Balanced Obedience offers two Service Dog training options. All training includes training for the Public Access Test, dog’s vest, ID Cards and Certificate upon completion. Balanced Obedience does not offer skills training for dogs needed for: sight, hearing, seizure alert, mobility or diabetes.
Service Dog Training Program
The Service Dog Training Program will prepare your dog to be your Service Dog with a strong focus on attentiveness, down-stay, heeling, proofing obedience with distractions in public and task training that your disability requires.
- The Service Dog Training Program is where the dog lives with me 3 months to become a Service Dog.
- There is no prerequisite for the Service Dog Training Program and the tuition is all-inclusive.
- The 3 month period can be broken up into 1 month increments for dogs under 6 months of age to allow for training through the dog’s mental development.
- Trained dogs and puppies are available as well if you do not yet have a Service Dog candidate.
Service Dog Placement
I have two trained male dogs that are ready to be placed as Service Dogs. One is an Australian Blue Heeler and the other is a Standard Poodle. A Mini Double Goldendoodle Puppy is currently in training and is also available as a Service Dog Candidate. Contact me for more information.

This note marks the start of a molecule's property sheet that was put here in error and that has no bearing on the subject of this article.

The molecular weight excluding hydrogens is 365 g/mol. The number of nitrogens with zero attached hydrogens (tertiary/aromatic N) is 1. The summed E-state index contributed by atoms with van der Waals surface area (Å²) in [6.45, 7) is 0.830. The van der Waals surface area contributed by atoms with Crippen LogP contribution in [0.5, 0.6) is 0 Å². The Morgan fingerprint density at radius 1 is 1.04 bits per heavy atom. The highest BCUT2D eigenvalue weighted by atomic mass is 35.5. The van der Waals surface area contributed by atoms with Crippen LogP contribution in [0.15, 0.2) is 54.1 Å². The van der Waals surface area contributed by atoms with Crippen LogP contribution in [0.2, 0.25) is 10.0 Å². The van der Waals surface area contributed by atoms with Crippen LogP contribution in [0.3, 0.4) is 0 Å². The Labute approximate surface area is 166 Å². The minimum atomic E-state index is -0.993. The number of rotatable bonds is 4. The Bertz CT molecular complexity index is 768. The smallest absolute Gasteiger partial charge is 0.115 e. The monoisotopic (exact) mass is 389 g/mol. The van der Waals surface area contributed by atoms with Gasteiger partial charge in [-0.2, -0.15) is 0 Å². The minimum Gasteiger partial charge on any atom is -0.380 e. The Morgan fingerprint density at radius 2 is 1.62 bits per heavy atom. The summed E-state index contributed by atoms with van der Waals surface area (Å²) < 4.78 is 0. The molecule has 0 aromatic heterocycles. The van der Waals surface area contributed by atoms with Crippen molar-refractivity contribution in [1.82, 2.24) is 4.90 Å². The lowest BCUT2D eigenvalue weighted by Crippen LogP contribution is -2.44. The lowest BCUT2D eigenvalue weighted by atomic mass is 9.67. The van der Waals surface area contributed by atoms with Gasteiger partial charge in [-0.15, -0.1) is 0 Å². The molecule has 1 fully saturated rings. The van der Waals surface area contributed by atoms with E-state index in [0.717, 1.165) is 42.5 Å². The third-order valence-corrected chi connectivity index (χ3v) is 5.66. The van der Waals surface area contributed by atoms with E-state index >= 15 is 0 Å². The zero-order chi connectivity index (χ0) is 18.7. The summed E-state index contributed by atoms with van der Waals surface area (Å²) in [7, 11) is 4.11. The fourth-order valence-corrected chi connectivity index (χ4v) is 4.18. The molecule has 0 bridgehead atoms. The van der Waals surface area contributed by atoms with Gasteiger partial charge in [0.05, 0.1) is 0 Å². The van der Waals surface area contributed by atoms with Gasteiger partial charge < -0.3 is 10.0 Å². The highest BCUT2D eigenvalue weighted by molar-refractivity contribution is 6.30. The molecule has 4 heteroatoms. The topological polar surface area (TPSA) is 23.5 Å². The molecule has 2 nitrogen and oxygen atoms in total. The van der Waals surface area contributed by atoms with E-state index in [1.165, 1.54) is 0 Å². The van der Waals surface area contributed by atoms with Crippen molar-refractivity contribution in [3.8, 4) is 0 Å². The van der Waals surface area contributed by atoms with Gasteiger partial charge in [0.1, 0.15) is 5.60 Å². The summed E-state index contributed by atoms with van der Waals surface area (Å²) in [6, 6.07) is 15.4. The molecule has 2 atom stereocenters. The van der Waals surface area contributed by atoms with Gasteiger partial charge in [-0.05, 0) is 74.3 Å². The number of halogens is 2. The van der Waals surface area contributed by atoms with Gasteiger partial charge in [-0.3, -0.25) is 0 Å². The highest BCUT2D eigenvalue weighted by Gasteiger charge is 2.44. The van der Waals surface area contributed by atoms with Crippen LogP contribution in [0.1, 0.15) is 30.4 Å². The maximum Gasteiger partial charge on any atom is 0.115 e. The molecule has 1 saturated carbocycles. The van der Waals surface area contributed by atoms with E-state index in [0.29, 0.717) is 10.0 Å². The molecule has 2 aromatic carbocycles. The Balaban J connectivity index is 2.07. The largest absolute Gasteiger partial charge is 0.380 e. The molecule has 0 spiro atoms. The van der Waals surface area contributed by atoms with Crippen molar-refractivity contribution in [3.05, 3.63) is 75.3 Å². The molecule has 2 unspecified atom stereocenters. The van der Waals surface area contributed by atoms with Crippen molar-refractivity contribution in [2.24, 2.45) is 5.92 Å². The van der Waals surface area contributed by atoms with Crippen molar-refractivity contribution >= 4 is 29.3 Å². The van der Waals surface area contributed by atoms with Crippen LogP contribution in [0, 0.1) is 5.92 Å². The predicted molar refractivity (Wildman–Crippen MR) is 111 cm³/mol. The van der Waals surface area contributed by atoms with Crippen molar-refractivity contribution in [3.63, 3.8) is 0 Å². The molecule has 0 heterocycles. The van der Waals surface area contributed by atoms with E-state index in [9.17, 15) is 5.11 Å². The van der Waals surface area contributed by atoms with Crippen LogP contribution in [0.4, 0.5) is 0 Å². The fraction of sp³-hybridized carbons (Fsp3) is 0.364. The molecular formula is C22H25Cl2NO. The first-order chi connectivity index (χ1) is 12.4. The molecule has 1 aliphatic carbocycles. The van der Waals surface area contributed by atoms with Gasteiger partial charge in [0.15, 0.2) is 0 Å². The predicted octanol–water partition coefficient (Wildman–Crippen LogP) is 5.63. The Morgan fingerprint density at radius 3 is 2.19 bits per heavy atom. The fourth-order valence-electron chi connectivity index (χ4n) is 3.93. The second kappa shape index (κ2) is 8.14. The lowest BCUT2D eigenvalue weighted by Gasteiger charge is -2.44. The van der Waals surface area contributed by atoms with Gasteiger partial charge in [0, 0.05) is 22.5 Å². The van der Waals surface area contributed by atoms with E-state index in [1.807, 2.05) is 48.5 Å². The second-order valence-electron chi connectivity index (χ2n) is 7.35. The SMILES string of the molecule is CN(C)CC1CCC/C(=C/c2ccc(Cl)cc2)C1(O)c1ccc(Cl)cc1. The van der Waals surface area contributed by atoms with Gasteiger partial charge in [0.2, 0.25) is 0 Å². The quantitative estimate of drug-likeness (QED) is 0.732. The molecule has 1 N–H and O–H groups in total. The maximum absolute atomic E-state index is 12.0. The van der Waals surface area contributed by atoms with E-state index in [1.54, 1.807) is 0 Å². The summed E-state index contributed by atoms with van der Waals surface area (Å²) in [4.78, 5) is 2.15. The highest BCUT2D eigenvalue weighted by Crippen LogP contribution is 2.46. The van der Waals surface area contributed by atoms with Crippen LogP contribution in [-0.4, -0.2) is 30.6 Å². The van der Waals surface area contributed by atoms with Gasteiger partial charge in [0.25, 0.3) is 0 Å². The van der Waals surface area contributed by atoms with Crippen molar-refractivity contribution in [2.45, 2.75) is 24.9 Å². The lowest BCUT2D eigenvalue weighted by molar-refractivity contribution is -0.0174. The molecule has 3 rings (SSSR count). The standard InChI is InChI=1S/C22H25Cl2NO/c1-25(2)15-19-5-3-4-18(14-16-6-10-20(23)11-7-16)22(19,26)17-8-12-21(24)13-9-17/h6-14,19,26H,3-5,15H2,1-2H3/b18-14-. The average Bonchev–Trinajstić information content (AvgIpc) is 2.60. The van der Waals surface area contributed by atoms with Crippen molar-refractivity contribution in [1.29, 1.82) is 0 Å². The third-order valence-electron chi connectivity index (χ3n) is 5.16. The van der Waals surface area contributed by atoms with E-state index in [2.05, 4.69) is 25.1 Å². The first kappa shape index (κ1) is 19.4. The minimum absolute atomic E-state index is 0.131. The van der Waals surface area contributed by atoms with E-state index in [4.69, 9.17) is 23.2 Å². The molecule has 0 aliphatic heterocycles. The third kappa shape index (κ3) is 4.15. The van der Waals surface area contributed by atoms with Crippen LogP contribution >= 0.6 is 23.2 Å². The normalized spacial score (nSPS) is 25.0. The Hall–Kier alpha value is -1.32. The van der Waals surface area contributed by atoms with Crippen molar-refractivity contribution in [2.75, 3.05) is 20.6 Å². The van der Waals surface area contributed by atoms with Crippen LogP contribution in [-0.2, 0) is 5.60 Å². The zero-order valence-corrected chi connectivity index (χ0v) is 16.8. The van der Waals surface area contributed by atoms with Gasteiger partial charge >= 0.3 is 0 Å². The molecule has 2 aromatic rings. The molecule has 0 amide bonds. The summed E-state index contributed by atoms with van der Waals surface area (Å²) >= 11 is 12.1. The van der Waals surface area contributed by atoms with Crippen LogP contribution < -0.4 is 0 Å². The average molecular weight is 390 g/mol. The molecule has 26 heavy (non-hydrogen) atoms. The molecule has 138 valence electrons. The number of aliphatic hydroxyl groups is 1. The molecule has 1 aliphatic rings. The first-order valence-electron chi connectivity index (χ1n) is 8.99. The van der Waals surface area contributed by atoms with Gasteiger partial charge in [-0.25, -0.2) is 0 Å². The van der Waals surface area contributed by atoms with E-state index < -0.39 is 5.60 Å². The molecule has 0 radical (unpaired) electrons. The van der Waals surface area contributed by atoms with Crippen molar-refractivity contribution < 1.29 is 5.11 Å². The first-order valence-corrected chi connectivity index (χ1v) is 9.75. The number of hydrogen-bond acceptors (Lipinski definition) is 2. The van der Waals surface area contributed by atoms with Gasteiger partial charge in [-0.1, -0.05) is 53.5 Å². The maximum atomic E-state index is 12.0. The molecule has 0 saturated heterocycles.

Owner-Trained Service Dog Program
The Owner-Trained Service Dog Program for owners who want to train their own dog to become a Service Dog. The Owner-Trained Service Dog Program takes anywhere from 1 week to 6 months to complete, depending on the amount of training your dog has had.
This program requires the Online Dog Obedience Course or On-Leash Mastery Course as a prerequisite if your dog is not very well mannered in public not able to pass basic obedience skills (heel, sit, down, down-stay for 5 minutes, come, and leave-it).
In Accordance with the American Disabilities Act of 1990
Businesses May Ask:
1) Is this a Service Dog?
2) What tasks does the Service Dog perform?
Businesses May Not:
1) Require special identification for the dog
2) Ask about the person’s disability
3) Charge additional fees because of the dog
4) Refuse admittance, isolate, segregate. or treat this person less favorably than other patrons
A person with a disability cannot be asked to remove their service animal from the premises unless:
1) the animal is out of control and the handler cannot or does not take effective action to control it
2) the animal poses a direct threat to the health or safety of others (i.e. not housebroken)
Any business that sells or prepares food must allow service animals in public areas even if state or local health codes prohibit animals on the premises.
Refusal to provide equal access to people with disabilities with service animals is a federal civil rights violation, provides by the ADA. Violators of the ADA can be required to pay money damages and penalties.
All training includes lifetime trainer support.